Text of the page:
AUGUSTA, Georgia (AP) — A 37-year-old Georgia salesman pleaded guilty Wednesday to federal charges that he supported terrorists, saying he bought a one-way ticket overseas to join the Islamic State group.
Leon Nathan Davis of Augusta told a U.S. District court judge he planned last fall to fly to Istanbul, Turkey, where he said, “I was to be smuggled into Syria and at that point in time join ISIS.”
A stocky, pale man with a shaved head, Davis answered with a pronounced Southern accent when the judge asked if he understood the U.S. considers the Islamic State to be a terrorist organization: “Yes, sir, I did.”
Davis is among several dozen people charged in the last year with trying to fight alongside the Islamic State and other militants or with lending them material support. Federal charges against him were filed Wednesday just before his plea hearing.
Judge J. Randall Hall, who will sentence Davis at a later date, did not ask about his motivations for seeking to join Islamic militants. Prosecutors and Davis’ defense attorney declined to discuss the case further after his plea hearing.
Charging documents filed with the court say Davis is also known by the names Abdul Wakil Khalil and Abu Hurairah Al Amreekee. Georgia Department of Corrections records show he was imprisoned in October 2005 after being sentenced to 10 years for cocaine trafficking. He was released in September 2008, but returned to prison for more than a year starting in February 2012.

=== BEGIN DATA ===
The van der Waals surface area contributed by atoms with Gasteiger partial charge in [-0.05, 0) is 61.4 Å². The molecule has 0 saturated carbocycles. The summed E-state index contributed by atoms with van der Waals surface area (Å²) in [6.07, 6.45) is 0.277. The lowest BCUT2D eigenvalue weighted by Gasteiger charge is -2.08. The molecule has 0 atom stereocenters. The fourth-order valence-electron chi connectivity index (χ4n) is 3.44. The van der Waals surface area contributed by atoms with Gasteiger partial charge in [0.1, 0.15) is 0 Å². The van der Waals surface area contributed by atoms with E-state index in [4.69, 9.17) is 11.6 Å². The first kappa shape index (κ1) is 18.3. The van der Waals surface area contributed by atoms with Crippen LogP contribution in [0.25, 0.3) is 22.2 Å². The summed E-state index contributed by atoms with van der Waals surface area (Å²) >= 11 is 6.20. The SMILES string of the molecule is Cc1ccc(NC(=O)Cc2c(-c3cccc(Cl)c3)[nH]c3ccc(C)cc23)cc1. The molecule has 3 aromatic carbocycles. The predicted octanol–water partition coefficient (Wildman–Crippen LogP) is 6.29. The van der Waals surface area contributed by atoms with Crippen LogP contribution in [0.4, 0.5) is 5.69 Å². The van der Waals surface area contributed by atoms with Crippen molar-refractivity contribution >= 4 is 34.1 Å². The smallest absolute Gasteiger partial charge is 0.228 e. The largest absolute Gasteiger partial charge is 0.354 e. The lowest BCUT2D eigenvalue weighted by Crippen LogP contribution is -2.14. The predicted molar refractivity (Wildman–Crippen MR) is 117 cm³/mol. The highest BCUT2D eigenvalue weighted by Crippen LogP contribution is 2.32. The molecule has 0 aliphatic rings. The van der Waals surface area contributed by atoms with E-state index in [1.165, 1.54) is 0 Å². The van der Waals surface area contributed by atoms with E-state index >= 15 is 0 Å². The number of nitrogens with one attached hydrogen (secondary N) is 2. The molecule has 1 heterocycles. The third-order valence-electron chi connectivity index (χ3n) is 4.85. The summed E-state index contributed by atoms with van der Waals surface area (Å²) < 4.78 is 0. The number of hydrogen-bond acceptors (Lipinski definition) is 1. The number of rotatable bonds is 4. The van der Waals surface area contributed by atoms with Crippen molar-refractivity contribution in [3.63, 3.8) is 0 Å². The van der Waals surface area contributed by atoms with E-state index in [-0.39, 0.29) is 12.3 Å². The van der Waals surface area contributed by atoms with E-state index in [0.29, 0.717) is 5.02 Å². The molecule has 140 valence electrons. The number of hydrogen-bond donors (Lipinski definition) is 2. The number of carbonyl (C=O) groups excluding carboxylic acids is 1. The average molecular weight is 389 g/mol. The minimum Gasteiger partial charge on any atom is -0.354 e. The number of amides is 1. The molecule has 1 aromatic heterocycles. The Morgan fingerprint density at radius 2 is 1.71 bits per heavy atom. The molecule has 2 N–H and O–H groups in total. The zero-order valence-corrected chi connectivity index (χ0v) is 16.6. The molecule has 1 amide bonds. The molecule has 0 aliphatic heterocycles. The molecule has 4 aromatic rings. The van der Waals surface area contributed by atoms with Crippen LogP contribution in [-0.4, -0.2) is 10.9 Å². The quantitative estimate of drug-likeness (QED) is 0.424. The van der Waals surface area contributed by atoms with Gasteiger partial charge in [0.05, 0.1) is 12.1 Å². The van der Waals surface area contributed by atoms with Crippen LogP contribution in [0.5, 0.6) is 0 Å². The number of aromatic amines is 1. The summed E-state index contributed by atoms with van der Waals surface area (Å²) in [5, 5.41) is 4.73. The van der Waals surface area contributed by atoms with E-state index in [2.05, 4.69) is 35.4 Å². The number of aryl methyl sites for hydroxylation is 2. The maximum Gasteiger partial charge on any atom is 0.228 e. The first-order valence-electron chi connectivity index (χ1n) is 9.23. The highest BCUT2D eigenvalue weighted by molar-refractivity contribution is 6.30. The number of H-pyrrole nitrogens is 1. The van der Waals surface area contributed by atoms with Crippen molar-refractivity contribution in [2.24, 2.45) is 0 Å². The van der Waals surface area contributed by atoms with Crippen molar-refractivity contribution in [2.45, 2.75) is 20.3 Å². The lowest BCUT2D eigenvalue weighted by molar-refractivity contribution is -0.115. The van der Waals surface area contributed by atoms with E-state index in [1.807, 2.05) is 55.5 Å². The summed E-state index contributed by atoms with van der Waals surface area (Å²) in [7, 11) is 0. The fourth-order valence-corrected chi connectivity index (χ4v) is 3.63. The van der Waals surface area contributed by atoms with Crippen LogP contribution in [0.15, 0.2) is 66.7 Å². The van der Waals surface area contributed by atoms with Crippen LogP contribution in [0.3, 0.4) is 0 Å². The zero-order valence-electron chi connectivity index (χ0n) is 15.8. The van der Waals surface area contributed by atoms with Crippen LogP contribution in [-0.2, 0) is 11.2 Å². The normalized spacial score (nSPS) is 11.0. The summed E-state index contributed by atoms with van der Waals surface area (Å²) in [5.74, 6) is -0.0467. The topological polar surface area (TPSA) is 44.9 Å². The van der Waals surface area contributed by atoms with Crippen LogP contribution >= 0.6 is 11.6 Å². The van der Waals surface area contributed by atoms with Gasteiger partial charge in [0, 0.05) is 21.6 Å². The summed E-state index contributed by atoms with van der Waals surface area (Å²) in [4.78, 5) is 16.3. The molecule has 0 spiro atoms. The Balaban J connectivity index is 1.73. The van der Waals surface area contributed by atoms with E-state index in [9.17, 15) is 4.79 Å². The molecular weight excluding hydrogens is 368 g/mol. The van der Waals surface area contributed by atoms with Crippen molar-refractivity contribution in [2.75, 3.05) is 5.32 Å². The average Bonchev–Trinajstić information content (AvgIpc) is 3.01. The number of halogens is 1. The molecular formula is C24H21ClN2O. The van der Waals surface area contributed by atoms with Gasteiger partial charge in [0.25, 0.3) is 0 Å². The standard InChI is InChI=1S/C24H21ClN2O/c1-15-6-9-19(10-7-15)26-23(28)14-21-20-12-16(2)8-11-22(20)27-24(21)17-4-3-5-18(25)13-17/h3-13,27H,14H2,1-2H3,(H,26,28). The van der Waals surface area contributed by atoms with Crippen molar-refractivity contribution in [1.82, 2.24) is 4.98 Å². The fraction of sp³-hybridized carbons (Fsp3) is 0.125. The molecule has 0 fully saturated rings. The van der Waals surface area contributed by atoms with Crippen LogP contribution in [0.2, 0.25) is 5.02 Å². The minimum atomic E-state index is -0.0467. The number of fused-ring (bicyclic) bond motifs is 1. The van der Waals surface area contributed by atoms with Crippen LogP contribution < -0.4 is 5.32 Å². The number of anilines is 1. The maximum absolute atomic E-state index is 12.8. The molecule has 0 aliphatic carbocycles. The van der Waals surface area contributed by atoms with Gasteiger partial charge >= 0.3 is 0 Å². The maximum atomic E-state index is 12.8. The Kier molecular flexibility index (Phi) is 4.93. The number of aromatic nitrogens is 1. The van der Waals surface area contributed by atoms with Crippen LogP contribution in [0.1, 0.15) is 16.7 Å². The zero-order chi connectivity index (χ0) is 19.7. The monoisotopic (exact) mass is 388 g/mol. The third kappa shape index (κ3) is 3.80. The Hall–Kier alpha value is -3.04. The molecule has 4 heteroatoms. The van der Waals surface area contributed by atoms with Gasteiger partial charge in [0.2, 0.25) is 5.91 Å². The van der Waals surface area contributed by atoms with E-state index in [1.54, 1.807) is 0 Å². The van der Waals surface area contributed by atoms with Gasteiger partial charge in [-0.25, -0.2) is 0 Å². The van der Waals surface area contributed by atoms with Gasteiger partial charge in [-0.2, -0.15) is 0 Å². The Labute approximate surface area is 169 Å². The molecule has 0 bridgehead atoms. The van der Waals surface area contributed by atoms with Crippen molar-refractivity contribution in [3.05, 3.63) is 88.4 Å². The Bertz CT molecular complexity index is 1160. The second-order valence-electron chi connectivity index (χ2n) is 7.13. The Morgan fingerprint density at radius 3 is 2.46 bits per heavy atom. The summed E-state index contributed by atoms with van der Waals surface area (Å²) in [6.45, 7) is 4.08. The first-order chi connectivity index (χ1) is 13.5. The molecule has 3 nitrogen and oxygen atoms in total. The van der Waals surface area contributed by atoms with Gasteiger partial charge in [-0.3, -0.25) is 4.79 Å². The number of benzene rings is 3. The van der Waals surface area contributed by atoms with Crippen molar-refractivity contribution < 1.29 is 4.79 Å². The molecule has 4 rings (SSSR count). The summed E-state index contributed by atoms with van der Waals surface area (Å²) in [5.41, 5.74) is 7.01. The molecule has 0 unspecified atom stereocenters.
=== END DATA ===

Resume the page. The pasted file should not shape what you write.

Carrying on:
Davis told the judge he worked as a salesman for a company selling mail-order medical supplements before his most recent arrest. He also said he’s been married since 2013 and has a stepdaughter.
Federal authorities began watching Davis more than a year ago after he tried to contact Islamic State members through social media, FBI agent Gutis Zunde testified. He said Davis booked a flight to Turkey online last fall and traveled to Atlanta’s Hartsfield-Jackson International Airport to catch his plane Oct. 24. Authorities arrested Davis at the Delta Air Lines check-in counter.
Zunde said Davis later told investigators he expected to teach English to other Islamic State members once he reached Syria.
“He said he wasn’t sure if he would be a fighter or possibly a recruiter for them,” Zunde said.
Davis faces up to 15 years in federal prison and a fine of up to $250,000 when he’s sentenced on the charge of attempting to provide material support to terrorists. Prosecutors since February held him on a charge of illegal firearms possession by a convicted felon, saying Davis owned six rifles, four handguns and two shotguns. The judge said prosecutors plan to drop that charge.